Archaeology’s loss is Cayman’s gain
judging by the splendid landscapes of artist Teresa Grimes.
The West Bay resident, who recently
came away with first prize in the inaugural Ogier Art award and exhibition for
her landscape West Bay Skyline Collage, had wanted to be an archaeologist in
her 20s, but gave it up as to study art restoration before discovering the
freedom of life drawing in Ravenna, Italy.
A native of Baltimore, Maryland,
the painter completed her bachelor of arts in classical archaeology and
classical art before eventually succumbing to her chosen art form.
A well-known figure in the local
arts scene, she is a fairly low-key figure, these days, preferring whenever
possible to let her art speak for itself. She even balks from defining it. “I
think you have to leave room for others to interpret your work and sift through
what they bring to it.”
Though hardly publicity shy, the
painter doesn’t court attention, perhaps I suggest because she doesn’t live by
her art alone. Ms Grimes, you see, as well as being a talented landscapist is
equally as well-known as one of the owners of one of the islands’ best loved
restaurant, Calypso Grill, with husband James Mason.
More visible in the local art world
in the ‘90s, the last exhibition Ms Grimes staged was a two-hour show at the
restaurant last December.
“I only had a Monday when I could
put it up as the restaurant is closed on a Monday. My staff and I had to clear
the restaurant, hang the pictures and reverse the cumbersome process all in the
matter of a few hours,” she said.
She sold 18 of the 22 canvasses
Thirty per cent of the show’s
proceeds went to the National Trust of the Cayman Islands and was specifically
earmarked for its Land Fund with the help of Janet Walker and Frank Balderamos.
More recently two works of hers are
in the current Arteccentrix show “Right now I work in fits and spurts,” she
said by way of explanation. She also sells her work through the Kennedy Art
Gallery a long-time retailer of her vibrant landscapes.
The painter, who paints from her
dining room twice a week, describes her art as being integral part of who she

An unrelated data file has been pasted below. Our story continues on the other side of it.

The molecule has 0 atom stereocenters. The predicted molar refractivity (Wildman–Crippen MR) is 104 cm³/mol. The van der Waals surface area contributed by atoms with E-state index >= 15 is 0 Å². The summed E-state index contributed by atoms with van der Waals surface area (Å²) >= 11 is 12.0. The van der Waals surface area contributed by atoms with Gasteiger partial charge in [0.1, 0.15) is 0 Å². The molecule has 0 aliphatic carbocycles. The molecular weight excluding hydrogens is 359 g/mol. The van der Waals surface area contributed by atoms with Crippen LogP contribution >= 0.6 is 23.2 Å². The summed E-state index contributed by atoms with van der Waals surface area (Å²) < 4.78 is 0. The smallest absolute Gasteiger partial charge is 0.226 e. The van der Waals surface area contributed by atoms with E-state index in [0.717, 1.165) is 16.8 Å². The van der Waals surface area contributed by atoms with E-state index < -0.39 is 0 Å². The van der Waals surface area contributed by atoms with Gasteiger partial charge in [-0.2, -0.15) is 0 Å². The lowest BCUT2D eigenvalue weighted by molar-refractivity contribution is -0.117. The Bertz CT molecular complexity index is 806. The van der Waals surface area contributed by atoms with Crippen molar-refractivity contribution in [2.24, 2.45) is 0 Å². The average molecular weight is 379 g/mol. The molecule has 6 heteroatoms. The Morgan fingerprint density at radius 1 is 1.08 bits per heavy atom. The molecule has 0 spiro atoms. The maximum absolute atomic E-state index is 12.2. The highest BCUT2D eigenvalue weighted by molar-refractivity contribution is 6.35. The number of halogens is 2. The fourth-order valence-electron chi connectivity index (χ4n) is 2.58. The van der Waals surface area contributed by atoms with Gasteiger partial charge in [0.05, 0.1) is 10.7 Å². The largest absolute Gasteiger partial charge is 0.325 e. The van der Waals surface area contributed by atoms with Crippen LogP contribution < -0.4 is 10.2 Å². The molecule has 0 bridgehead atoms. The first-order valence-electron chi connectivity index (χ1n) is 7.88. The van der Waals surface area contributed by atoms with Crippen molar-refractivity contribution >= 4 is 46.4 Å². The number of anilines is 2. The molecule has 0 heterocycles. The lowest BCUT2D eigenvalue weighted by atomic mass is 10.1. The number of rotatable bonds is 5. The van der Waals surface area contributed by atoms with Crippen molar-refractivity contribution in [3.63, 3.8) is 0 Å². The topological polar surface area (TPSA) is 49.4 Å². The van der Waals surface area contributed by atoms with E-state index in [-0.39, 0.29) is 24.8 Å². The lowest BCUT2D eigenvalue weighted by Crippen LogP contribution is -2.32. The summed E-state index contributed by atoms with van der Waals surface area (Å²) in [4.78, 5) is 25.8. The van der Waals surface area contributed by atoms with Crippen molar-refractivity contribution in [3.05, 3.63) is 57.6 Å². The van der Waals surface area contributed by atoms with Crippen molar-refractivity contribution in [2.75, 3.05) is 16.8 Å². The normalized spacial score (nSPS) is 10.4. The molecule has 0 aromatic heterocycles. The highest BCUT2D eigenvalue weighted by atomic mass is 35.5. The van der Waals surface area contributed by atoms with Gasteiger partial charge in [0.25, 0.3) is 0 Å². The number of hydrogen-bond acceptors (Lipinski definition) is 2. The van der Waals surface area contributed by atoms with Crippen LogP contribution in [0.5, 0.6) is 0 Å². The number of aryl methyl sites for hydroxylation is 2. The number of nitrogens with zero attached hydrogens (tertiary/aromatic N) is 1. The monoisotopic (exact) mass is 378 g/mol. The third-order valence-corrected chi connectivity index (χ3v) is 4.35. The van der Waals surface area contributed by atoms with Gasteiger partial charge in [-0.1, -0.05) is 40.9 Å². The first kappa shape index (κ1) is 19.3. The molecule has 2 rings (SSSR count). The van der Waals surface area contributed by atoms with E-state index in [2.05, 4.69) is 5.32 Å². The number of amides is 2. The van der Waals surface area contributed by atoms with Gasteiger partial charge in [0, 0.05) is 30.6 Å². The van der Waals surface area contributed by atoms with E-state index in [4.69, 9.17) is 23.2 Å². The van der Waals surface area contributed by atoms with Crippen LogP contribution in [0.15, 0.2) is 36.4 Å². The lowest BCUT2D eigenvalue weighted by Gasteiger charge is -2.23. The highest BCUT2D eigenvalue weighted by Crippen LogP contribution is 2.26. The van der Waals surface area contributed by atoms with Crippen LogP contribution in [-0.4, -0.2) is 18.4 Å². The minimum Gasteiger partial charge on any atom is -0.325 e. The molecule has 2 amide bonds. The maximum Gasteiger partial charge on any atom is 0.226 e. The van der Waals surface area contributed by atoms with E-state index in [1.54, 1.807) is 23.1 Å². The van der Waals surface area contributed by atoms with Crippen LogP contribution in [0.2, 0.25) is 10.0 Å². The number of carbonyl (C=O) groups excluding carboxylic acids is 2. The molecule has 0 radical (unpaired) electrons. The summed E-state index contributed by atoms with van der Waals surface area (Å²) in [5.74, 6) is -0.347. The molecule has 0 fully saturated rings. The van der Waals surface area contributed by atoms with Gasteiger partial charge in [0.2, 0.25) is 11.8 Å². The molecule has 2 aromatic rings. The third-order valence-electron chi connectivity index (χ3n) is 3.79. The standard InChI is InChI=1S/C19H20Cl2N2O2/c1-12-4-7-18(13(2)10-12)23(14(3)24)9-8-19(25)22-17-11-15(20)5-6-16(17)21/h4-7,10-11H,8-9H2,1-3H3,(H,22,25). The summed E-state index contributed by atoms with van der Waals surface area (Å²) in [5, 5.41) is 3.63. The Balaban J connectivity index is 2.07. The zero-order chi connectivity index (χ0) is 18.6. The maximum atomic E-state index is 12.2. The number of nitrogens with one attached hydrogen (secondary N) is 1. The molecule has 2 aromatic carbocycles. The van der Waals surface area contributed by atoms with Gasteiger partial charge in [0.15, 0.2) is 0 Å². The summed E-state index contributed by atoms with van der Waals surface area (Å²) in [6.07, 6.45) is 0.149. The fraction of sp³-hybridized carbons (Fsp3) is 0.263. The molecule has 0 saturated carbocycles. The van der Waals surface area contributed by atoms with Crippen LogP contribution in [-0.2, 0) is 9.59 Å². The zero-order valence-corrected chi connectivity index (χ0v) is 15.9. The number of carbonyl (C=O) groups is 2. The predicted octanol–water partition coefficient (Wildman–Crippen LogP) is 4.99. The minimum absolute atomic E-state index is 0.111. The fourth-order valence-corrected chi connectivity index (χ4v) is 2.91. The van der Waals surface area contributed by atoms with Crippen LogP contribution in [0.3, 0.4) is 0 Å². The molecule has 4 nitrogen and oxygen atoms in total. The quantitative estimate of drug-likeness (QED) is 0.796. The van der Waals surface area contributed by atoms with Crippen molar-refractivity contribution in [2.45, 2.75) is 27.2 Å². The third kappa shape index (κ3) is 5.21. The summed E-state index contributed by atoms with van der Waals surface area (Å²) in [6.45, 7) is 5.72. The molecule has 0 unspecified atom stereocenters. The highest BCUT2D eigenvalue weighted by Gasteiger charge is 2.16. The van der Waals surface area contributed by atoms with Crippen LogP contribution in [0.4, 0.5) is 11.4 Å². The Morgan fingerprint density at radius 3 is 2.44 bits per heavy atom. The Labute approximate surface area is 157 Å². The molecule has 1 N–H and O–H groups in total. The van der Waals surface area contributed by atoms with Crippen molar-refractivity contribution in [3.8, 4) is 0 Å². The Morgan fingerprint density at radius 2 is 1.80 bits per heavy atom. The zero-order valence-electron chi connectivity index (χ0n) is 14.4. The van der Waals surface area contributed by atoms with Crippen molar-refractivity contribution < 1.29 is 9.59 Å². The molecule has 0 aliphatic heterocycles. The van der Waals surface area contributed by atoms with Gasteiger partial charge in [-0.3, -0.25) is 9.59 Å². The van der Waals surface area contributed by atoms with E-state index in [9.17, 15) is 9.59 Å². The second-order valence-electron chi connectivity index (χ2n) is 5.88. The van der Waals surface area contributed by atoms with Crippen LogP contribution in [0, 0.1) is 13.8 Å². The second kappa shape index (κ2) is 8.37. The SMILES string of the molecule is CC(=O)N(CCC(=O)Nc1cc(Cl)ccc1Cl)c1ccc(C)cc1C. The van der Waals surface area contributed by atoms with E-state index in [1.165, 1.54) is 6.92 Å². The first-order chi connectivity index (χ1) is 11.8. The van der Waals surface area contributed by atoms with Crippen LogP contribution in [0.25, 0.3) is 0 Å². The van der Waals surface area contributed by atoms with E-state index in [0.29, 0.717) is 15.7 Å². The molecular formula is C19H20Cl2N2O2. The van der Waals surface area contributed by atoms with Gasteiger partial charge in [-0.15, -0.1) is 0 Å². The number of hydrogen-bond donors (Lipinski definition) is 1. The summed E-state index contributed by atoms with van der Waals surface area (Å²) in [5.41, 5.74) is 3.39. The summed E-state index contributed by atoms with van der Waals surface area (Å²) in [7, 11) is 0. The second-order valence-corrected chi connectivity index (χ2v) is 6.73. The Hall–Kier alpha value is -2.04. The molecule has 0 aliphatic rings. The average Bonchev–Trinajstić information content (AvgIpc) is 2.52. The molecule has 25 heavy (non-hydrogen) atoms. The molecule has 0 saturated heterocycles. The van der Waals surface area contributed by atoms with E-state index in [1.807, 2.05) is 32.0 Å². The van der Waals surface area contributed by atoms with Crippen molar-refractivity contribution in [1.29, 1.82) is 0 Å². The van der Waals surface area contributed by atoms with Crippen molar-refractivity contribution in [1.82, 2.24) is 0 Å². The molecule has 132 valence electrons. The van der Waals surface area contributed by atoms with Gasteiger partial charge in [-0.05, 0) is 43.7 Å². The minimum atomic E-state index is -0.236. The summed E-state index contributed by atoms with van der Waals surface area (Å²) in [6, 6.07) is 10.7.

is. “Painting feeds me, keeps me in balance and keeps me alive,” she said
With less time to devout to her
paintings with the restaurant being so busy she lets her work pile before
“going round and peddling it”, her words not mine.
For the past two years she’s been
able to absorb herself fully in the creative world with her August sojourns in
Italy. A fan of working retreats for several decades, this year will be no
different for the acrylisist who settled in Cayman in 1986 and whose painting
Rapture, was one of five that was selected to represent Cayman in the Carib Art
travelling exhibition that opened in Curacao in 1993. Her works’ last big
outing was alongside the work of 13 others which was chosen to Cayman at the
2008 Guyana Carifesta.
“I’m off to Montecastello near
Perugia between Florence and Rome,” she said visibly relaxing, a beatific smile
playing about her lips.
The two-week stint will see her and
a four fellow painters painting in the hills of northwest Italy. Staying in a
nunnery with cells barely large enough to hold a bed, the painters will work
from 7am until noon before breaking for lunch and resuming from 4-8pm with
The only acrylisist among four oil
painters, she said they’ll go to a town and while all of the others take in the
beauty of door frames and churches. She turned her back to drink in the beauty
of the hills.
“I enjoy plein air painting – it’s
an exercise which forces you to recalibrate your ability to reappreciate
colour, proportion and your ability – to zoom in on something for three hours
on a 12”x12” or a 15”x15” to capture the light, that essence before its gone.”
With different subject matter and
colours to capture, the painter invariably comes back from such overseas trips
reinvigorated and asking herself how she can incorporate some of that
rediscovery in her work.
Her unfailing muse – judging from
her West Bay Skyline Collage and her working holidays – is capturing light. In
her first-place work it was the “light bouncing off the zinc rooves… it’s the
light of that glow that attracts me to my subjects and makes me want to capture
it… it’s the seed” she added.
One of this year’s art prize judges
was the Artistic Director of the Cayman National Cultural Foundation, Henry
Muttoo. He said that what impressed him most about her submission was that
“technically as a painter she was superior.”
Having reviewed the more than 90
pieces submitted to the show from 45 artists, Mr. Muttoo said that what made
Teresa Grimes’ picture stand out was “her brush work and the way she captured
light… there were several very strong pieces but there was no doubt in my
mind that her work was outstanding not only technically but in the way that it
captured a piece of Cayman, captured a particular moment in time… and immediately
pulled the viewer in”.
For now, the future holds more
painting and more busy shifts as hostess at her Morgan’s Harbour restaurant.
And while stunning landscapes fill her busier hours, night time is all about
curling up and losing herself in landscapes of the written word: “I’m ploughing
through The Girl who kicked the Hornet’s Nest by Swedish author Stieg Larsson…
I suppose painting and writing are both about building pictures, forming
associations and indulging one’s creativity,” she concluded.